Despite my deep convictions about God I still find it hard to comprehend why bullies and small men like Putin seem to manage to cause such havoc in the world. While Mother Theresa, Martin Luther King, Nelson Mandela, and many other good people not so much. Although perhaps their salt and light is more powerful than meets my jaundiced eye. Putin’s first wife and daughter are secluded away in Siberia, his second wife and children are living in Switzerland. He has billions in assets gleaned from his relentless rape and pillage of the Russian people. All that matters in his world is the gilt edged lives of his few at the top, teetering corruptly on the strained and broken backs of an enslaved nation. He is a weak man + wicked = dangerous.
President Biden said that America will risk a Third World War to defend NATO – but not Ukraine. I can understand why he says that and realize how difficult these matters are.
It does cause me to consider God’s love. A love that reaches every individual no matter their status. Jesus told the story of the shepherd who left ninety-nine sheep to look for the one who was lost. When he found the bedraggled creature he hoisted it upon his shoulders and carried it home rejoicing. I believe God desires that to be our response over Ukraine, and no doubt over the many sad and cruel situations around the world. Where the weak are seen, the vulnerable are defended, and the bullies are challenged boldly and firmly – no matter the personal cost.
In my counselling years I have had my fair share of encounters with bullies. They come on strong but when challenged they invariably bluster, threaten violence, begin to cry, and seldom handle exposure bravely. Men become little boys, blaming everyone except themselves. They cannot handle what they dispense to others. The God I know is not weak when it comes to bullies and lies. And there have been far too many bullies and lies meted out on the world in the name of religion – probably as many as those who have wanted to create a world without God/gods (communism, fascism, forms of socialism and so on). Truth to tell is that we cannot stand against lies and bullies without being willing to lay down our lives.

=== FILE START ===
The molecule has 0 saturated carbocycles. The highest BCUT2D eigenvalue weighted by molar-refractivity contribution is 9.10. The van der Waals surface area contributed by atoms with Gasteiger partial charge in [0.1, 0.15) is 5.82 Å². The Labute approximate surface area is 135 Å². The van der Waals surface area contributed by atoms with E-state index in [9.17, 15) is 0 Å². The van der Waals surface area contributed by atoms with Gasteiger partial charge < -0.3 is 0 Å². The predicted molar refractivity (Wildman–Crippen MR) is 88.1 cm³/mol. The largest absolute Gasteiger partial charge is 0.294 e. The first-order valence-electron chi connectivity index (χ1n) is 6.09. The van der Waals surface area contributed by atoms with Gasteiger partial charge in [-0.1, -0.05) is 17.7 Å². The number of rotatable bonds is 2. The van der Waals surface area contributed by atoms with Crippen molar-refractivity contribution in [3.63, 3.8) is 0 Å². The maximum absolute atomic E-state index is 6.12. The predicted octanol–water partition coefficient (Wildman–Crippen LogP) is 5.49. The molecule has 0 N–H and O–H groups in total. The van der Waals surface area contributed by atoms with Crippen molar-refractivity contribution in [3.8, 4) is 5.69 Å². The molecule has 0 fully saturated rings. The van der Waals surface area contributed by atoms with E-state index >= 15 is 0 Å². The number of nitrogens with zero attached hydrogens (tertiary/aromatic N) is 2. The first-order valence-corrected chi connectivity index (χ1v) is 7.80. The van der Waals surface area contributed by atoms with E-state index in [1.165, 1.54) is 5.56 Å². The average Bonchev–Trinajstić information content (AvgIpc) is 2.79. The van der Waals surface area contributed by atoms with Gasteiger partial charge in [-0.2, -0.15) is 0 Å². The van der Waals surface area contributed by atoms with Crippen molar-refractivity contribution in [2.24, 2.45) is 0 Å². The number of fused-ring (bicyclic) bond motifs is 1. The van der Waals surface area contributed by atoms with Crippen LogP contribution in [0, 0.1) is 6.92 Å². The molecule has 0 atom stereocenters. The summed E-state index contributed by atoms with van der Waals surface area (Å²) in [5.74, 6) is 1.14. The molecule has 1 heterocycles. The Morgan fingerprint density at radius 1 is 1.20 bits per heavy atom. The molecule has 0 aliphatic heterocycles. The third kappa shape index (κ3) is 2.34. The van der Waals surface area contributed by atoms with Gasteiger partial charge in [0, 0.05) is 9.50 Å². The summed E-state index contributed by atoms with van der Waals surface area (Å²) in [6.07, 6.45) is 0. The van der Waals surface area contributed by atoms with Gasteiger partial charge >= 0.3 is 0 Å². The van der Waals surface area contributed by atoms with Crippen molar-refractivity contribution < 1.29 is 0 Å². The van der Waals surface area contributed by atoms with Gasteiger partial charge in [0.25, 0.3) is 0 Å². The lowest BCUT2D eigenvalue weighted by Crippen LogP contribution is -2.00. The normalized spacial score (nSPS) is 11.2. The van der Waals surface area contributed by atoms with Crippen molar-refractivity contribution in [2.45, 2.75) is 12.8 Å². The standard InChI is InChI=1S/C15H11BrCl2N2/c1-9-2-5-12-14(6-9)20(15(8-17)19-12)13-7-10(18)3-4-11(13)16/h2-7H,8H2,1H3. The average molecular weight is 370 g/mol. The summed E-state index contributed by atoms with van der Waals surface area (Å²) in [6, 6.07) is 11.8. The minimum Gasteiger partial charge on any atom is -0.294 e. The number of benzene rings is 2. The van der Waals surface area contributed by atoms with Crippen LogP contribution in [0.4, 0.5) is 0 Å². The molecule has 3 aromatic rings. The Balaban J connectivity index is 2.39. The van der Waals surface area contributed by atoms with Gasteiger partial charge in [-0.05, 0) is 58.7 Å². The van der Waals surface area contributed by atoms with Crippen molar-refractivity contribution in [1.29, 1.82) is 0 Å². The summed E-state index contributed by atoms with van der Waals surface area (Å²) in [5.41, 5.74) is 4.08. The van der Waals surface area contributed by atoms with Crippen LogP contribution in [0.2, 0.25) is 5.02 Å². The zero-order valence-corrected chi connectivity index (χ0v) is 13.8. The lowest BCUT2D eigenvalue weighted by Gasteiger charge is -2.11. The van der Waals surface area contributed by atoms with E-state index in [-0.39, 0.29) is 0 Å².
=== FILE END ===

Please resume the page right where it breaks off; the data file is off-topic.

You cannot negotiate with the devil, reason with evil, or build an empire upon a false narrative. Eventually how we live takes us down, or lifts us up. Putin has lived with deception and intimidation for so long he has become suspicious and paranoid. People around him have told him what he demands to hear so that when he acts out in the real world there is surprise that it does not align with what he thought.
To understand his big mistakes we might humbly consider how alike we can be in the way we filter and dice our thinking, conversing, and concluding. The best way to counter living in a deluded bubble is to engage with diverse opinions, wrestle with competing belief systems, and again, listen deeply and carefully. Managing our responses with maturing self-awareness is key. Freedom demands us to do so. Even as the storm rages we can plant seeds for a better future; a kinder world where we all live and share ideas. A world where we may profoundly disagree but still be united in fighting for a place and space for everyone to thrive (as long as they don’t bully, threaten, and intimidate others).
My prayer is that the war in Ukraine will end sooner rather than later, and that Putin will be knocked off his pedestal. I pray for strength, courage, and grace to surround and sustain the Ukrainian people and nation. That even if Russia takes the land they will still lose the war; that eventually Ukraine will emerge stronger than ever as an independent nation. I pray that the truth that rises far above our petty relativity will ultimately prevail. And I also pray that the conflict and animosity that has arisen in recent years between conservative and liberal in the West will be dialed back to respectful engagement. If it is not then violence and warfare will be our new normal. With our cry for freedom comes responsibility… our choice, backed up by our behavior. How much do we really want truth – even when inconvenient?